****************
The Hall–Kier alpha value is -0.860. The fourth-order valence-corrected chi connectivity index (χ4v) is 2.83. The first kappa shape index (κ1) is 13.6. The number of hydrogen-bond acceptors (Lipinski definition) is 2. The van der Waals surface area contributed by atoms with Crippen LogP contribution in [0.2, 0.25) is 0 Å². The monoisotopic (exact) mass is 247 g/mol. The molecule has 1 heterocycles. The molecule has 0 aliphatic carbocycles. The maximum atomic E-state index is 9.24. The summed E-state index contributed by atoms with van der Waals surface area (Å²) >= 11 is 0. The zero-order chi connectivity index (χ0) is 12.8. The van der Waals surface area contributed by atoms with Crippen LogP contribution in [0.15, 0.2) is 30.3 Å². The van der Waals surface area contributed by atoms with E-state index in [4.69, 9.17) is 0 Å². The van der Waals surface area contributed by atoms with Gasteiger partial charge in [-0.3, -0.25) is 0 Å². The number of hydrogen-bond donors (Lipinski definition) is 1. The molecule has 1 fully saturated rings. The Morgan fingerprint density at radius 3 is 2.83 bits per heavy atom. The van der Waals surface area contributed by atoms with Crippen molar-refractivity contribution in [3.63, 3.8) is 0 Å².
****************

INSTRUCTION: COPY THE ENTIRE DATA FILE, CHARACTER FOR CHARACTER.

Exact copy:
The Hall–Kier alpha value is -0.860. The fourth-order valence-corrected chi connectivity index (χ4v) is 2.83. The first kappa shape index (κ1) is 13.6. The number of hydrogen-bond acceptors (Lipinski definition) is 2. The van der Waals surface area contributed by atoms with Crippen LogP contribution in [0.2, 0.25) is 0 Å². The monoisotopic (exact) mass is 247 g/mol. The molecule has 1 heterocycles. The molecule has 0 aliphatic carbocycles. The maximum atomic E-state index is 9.24. The summed E-state index contributed by atoms with van der Waals surface area (Å²) >= 11 is 0. The zero-order chi connectivity index (χ0) is 12.8. The van der Waals surface area contributed by atoms with Crippen LogP contribution in [0.15, 0.2) is 30.3 Å². The van der Waals surface area contributed by atoms with E-state index in [4.69, 9.17) is 0 Å². The van der Waals surface area contributed by atoms with Gasteiger partial charge in [-0.3, -0.25) is 0 Å². The number of hydrogen-bond donors (Lipinski definition) is 1. The molecule has 1 fully saturated rings. The Morgan fingerprint density at radius 3 is 2.83 bits per heavy atom. The van der Waals surface area contributed by atoms with Crippen molar-refractivity contribution in [3.63, 3.8) is 0 Å².